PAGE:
Six of the market’s biggest cosmetics brands are in hot water in Greece for allegedly colluding to fix prices. Estee Lauder, L’Oreal, and Christian Dior, as well as three Greek companies, have been fined nearly 20 million euros ($22 million) by Greece’s competition authority in connection with a case charging them with flouting competition by agreeing on the discounts to be applied to their products when sold by third party distributors and thereby, indirectly fixing prices.
Greece’s anti-trust commission fined the local arms of the six cosmetics companies a total of 18.7 million euros, with U.S.-based Estee Lauder taking the biggest hit by way of a 5.4 million euros ($6.3 million) fine. L’Oreal and Christian Dior – both French companies – were slapped with 2.6 million euro ($3 million) and 1.8 million euros ($2.1 million) fines, respectively.
“L‘Oreal denies any accusations of unlawful competition,” the company said. The world’s biggest cosmetics and beauty products company – which owns Lancome and Kiehl’s and holds licenses for YSL, Giorgio Armani, Viktor & Rolf, and Maison Margiela, among others – said it will appeal the competition body’s ruling.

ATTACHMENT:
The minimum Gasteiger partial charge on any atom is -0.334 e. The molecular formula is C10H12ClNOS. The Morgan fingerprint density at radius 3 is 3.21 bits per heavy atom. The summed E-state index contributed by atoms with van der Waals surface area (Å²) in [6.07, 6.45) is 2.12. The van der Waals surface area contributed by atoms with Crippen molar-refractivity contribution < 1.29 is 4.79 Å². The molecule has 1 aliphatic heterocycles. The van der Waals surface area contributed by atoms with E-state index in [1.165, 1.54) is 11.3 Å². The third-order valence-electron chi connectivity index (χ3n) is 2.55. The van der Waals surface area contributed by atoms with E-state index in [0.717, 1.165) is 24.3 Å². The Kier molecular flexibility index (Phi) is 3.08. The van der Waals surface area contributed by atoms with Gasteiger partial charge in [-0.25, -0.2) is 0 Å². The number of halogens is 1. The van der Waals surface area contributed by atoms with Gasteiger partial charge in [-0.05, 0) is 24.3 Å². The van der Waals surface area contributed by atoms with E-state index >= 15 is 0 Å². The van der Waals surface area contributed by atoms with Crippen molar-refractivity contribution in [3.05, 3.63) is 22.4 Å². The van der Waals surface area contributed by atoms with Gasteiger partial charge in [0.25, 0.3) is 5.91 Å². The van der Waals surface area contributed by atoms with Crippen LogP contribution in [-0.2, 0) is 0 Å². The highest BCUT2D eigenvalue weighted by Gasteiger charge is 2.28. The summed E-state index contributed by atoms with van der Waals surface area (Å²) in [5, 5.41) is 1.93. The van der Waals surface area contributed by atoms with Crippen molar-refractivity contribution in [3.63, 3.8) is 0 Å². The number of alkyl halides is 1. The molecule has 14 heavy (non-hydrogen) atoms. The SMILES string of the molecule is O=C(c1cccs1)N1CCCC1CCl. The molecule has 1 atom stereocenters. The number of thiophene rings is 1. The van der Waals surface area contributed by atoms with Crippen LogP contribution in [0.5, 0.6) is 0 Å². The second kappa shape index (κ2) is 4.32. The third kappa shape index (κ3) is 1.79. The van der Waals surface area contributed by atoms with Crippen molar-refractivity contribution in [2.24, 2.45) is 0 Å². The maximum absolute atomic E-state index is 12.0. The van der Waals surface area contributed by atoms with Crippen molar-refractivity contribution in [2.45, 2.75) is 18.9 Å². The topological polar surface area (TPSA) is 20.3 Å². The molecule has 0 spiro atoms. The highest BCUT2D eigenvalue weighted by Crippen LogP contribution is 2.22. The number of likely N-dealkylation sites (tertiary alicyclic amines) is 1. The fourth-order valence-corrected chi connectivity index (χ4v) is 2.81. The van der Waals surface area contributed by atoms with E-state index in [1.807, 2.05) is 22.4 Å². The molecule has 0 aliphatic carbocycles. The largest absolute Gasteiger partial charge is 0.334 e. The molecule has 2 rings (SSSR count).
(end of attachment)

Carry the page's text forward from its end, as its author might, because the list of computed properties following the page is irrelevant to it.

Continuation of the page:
Estee Lauder said in a statement it was “reviewing the authority’s decision with the intention to appeal,” while Christian Dior – which falls under the umbrella of luxury conglomerate LVMH – could not immediately be reached for comment.
The fashion industry is no stranger to claims of collusion, which typically takes the form of an agreement between two or more parties in order to limit open competition and runs afoul of the law in an array of jurisdictions, including but not limited to the U.S. Last year, just about every major modeling agency came under fire – and was fined – for collusion. It started in London. According to the United Kingdom government, five agencies – whose models include some of the biggest and buzziest names in fashion, such as Mica Argañaraz, Adwoa Aboah, Emily Ratajkowski, Cindy Crawford, Naomi Campbell, and Christy Turlington, among many others – agreed to exchange information in order to illegally fix prices and demand higher fees from fashion brands and retailers.